You’re even minimizing your body’s fight-or-flight response by knowing what comes next.

TED talkers and keynote speakers know the importance of connecting with an audience. You don’t see them constantly referring to notes, PowerPoint slides, or note cards because it breaks the eye contact necessary to build trust. Without trust, there’s no connection. Without connection, the audience isn’t receiving your message.

Winston Churchill liked to say he put in an hour of practice for every minute of his speech. You may call that excessive. We call that “in the ballpark.”

Clients in our public speaking training do best when they start rehearsing six weeks out from their speech. Play around by varying pauses, tones, and emphasis. Memorize the words: work them into your bones.

When you practice, do what actors do: layer your practice.


  1. Learn the words of your speech like the names of your family—backward and forward.
  2. Focus on how you’re delivering the words: where to pause, where to speed up or slow down.
  3. Practice body language, interacting with your slides and commanding the space.
  4. When you’re ready, put it all together. Record yourself practicing, take notes immediately after your dry run, and then review the video to see what else needs work. Ask for the help of friends, colleagues, pros like Moxie’s speaker coaches, or consider enrolling in a public speaking training.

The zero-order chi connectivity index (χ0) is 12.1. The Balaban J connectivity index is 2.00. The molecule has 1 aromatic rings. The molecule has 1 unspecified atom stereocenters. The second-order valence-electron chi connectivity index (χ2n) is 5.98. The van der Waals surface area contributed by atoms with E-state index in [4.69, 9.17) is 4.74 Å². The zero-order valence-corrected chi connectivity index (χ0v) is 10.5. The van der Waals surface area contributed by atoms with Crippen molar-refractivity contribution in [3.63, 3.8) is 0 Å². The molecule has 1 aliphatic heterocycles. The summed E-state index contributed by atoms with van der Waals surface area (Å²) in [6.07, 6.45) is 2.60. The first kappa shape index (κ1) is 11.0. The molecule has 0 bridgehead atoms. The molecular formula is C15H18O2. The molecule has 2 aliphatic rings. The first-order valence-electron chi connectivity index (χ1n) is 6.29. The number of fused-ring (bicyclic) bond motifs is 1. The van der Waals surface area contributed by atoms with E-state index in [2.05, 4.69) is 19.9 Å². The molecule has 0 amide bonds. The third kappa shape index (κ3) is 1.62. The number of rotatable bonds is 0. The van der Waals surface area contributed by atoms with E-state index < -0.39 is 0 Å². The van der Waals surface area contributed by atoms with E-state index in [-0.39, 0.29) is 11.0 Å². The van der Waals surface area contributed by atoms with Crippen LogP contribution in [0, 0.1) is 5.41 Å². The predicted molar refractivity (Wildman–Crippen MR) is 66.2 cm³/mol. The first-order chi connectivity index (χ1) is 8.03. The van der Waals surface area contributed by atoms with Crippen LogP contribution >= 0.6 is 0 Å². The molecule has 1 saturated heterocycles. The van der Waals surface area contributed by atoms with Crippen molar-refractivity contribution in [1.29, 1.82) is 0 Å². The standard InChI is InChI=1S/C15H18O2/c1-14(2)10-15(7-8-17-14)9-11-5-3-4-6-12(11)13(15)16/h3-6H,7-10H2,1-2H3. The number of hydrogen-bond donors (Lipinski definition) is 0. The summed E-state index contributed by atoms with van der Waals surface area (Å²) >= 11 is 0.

We have also witnessed that clients benefit greatly from spaced repetition: spreading out work on these layers to reinforce them at regular intervals. First, focus on one layer, then move on to the next, but keep circling back occasionally to make sure it’s locked in.

It’s impossible to master everything at once; so just take it one layer at a time.

This can beg the question, “Why don’t I just wing it?”

Our short answer is, “no.” Our long answer is, “For the love of all that is good, please no.”

We’ve witnessed too many speeches careen unsalvagably off topic, winding through strange emotional sharings, and finally crash into what we call “Uncanny Valley,” when the speaker suddenly loses all traces of personality and stares at a strange space in the back of the room. At that’s when it goes well.

Even the great wordsmith Mark Twain has famously commented,

“It usually takes me more than three weeks to prepare a good impromptu speech.”